Re: [TLS] OPTLS: Signature-less TLS 1.3

Hugo Krawczyk <> Tue, 11 November 2014 14:47 UTC

Return-Path: <>
Received: from localhost ( []) by (Postfix) with ESMTP id 6A1EE1A8A89 for <>; Tue, 11 Nov 2014 06:47:14 -0800 (PST)
X-Virus-Scanned: amavisd-new at
X-Spam-Flag: NO
X-Spam-Score: 0.323
X-Spam-Status: No, score=0.323 tagged_above=-999 required=5 tests=[BAYES_00=-1.9, DKIM_SIGNED=0.1, DKIM_VALID=-0.1, FM_FORGED_GMAIL=0.622, FREEMAIL_FROM=0.001, GB_AFFORDABLE=1, HTML_MESSAGE=0.001, J_CHICKENPOX_46=0.6, SPF_PASS=-0.001] autolearn=no
Received: from ([]) by localhost ( []) (amavisd-new, port 10024) with ESMTP id scrBb1k9O68m for <>; Tue, 11 Nov 2014 06:47:11 -0800 (PST)
Received: from ( [IPv6:2a00:1450:4010:c03::22c]) (using TLSv1 with cipher ECDHE-RSA-RC4-SHA (128/128 bits)) (No client certificate requested) by (Postfix) with ESMTPS id B4A531A8A56 for <>; Tue, 11 Nov 2014 06:47:10 -0800 (PST)
Received: by with SMTP id gf13so9641157lab.31 for <>; Tue, 11 Nov 2014 06:47:09 -0800 (PST)
DKIM-Signature: v=1; a=rsa-sha256; c=relaxed/relaxed;; s=20120113; h=mime-version:sender:in-reply-to:references:from:date:message-id :subject:to:cc:content-type; bh=e6ApVwHovfa0/gNc2vPKP97iSKfK+qLl7uff1Ux/QaA=; b=Wuv2T8Vvjzsu8Ri1aowiYCFTjNYoUqIxNxf02gcqfgbtPZiAkGFfigfe2YFu5EJKl6 IPaQU4gjxSm2DUVpnX6AMVoqGxmGpSmurRbc7SX8z19Z5lkInuiC6FpYP4ZjPahjlKN5 474S5pDTSmkmK0xVOJcGJ9vpWRNFWH4fKup3NrkitfzHHm1lOHmRgZVUklShwteSo6ZY 6RKb7Ph1zCpS7ZmK6Gh/EzEnO9tBVtJtFEpnRMmFobJiCYEe1YEmJdl7RczabuKVM6Kv He2YYrZwrnay0H3X06b8R1oMYqN8bUf55G0UwMCZkRGvpJ7QQoNE/gHgsyYWI3Dc1soz SCuA==
X-Received: by with SMTP id v1mr36520975lal.3.1415717228972; Tue, 11 Nov 2014 06:47:08 -0800 (PST)
MIME-Version: 1.0
Received: by with HTTP; Tue, 11 Nov 2014 06:46:38 -0800 (PST)
In-Reply-To: <>
References: <> <> <> <> <> <> <> <> <20141111005220.GG3412@localhost> <> <20141111021201.GH3412@localhost> <>
From: Hugo Krawczyk <>
Date: Tue, 11 Nov 2014 09:46:38 -0500
X-Google-Sender-Auth: l9DdvnRhC2LaEgJVCcFqcmjBd9U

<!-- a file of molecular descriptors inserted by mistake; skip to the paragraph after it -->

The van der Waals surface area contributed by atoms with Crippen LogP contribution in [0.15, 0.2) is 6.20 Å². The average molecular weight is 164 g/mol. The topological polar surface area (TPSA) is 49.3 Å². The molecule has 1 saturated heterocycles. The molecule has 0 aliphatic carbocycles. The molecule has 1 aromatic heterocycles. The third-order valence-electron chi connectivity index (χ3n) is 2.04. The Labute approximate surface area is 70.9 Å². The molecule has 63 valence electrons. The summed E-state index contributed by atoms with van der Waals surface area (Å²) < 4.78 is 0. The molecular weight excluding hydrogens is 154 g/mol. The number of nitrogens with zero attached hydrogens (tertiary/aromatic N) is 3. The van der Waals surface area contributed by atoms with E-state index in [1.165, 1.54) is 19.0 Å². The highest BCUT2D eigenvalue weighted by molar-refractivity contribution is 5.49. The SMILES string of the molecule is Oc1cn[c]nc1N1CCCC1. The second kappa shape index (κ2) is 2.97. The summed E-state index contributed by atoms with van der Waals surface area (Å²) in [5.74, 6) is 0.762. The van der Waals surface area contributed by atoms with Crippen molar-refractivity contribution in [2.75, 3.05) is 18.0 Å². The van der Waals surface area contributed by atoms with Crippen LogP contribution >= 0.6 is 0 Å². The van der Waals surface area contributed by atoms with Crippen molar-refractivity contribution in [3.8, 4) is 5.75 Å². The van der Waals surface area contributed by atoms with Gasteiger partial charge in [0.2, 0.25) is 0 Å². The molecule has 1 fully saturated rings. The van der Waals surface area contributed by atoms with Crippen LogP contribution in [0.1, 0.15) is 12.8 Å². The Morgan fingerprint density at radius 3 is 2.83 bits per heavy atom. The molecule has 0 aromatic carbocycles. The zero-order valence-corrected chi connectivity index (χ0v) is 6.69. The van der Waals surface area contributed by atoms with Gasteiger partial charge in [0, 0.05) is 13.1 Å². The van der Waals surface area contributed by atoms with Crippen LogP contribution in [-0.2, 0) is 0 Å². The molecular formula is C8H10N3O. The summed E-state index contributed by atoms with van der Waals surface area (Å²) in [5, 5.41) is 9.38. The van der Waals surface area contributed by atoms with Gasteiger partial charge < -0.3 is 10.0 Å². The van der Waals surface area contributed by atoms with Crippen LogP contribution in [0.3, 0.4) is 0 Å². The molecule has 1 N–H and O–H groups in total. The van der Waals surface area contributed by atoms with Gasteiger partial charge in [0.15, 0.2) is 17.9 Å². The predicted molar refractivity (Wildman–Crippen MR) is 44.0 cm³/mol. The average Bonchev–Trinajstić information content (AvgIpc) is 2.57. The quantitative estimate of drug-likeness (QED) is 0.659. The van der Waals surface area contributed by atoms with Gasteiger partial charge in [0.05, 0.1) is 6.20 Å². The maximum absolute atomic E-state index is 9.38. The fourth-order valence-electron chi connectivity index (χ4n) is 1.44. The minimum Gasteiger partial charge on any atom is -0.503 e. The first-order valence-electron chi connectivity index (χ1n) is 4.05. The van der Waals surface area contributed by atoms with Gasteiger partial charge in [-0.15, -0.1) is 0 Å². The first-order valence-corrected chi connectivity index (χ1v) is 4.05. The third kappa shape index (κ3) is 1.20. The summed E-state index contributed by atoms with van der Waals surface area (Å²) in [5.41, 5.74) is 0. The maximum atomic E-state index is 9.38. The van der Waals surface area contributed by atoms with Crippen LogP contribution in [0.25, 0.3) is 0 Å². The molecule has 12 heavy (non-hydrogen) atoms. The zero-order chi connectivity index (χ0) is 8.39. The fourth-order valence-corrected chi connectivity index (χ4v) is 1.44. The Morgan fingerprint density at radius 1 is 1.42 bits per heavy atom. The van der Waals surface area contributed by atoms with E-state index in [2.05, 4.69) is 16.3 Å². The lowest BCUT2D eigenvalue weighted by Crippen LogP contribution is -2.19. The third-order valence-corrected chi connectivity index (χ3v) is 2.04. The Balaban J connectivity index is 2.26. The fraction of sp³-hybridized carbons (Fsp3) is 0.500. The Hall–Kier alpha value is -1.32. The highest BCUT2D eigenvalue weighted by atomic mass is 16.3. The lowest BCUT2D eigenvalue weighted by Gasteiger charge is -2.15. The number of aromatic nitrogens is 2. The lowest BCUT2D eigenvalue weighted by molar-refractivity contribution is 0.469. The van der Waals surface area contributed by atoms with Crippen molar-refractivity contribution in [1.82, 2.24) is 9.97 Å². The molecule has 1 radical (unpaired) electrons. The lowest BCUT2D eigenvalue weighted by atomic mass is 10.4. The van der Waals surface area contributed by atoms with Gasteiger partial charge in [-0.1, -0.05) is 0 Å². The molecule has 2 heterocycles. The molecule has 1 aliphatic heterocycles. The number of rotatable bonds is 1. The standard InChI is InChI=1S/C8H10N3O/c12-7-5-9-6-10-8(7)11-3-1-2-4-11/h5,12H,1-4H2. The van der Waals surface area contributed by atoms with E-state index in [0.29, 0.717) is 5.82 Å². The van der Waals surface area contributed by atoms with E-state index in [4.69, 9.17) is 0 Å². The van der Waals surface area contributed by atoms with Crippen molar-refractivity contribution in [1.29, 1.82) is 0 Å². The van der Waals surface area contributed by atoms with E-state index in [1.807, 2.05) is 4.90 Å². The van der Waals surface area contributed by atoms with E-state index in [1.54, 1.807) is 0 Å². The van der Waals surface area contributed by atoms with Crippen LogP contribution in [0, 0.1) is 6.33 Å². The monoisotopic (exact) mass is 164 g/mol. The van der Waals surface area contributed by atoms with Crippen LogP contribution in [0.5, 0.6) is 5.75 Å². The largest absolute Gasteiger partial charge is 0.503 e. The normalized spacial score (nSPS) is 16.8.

Message-ID: <>
To: "" <>
Content-Type: multipart/alternative; boundary="001a11c35626890f3a0507965a6b"
Cc: Hoeteck Wee <>
Subject: Re: [TLS] OPTLS: Signature-less TLS 1.3
X-Mailman-Version: 2.1.15
Precedence: list
List-Id: "This is the mailing list for the Transport Layer Security working group of the IETF." <>
List-Unsubscribe: <>, <>
List-Archive: <>
List-Post: <>
List-Help: <>
List-Subscribe: <>, <>
X-List-Received-Date: Tue, 11 Nov 2014 14:47:14 -0000

Wait, wait, wait...

I am surprised to see such an abrupt decision to drop consideration of
OPTLS. There is little information in the minutes as for the rationale for
this move although it seems to be entirely based on the handling of
static-DH certificates and the understanding that in the future one can
still run TLS 1.3 with ECDSA and/or ECDH certificates.

Let me address these issues and the multiple advantages of OPTLS that need
to be considered. Please bear with me in spite of the long email. Since I
will not be in Hawaii (I wish I was...) take this in lieu of a presentation
at the WG meeting (and pardon the advertisement pitch, I believe it is fair
and well-founded).

First, note that if we had ECDH certificates then this whole issue of how
to sign the static DH key g^s would be moot. You would use that certificate
to vow for the server's static DH key. Security would be based on the
protection of s exactly as it is based on the security of a private signing
key today. In particular, the key s would need to be kept online with the
same vulnerabilities (and potential protection) of a signing key today.

The whole reason to create a "sub-certificate" for g^s by signing it with
the server's certified signature is that we currently only have
certificates for signature keys, not ECDH. This may or may not change in
the future - actually, as I argue below, there are advantages of sub-certs
for g^s over a long-term ECDH certificate.

So what is the concern that has been voiced regarding the use of sub-certs
for g^s? That the leakage of a private key s that was sub-certified allows
to impersonate the server for the validity period of that sub-certificate,
and that clients with skewed clocks will be accepting it beyond the
intended validity period. This is true but not different than the situation
with current certificates. In particular, the validity period of the
sub-cert will never exceed that of the signing certificate. How about
revocation? It requires the main certificate revocation exactly as needed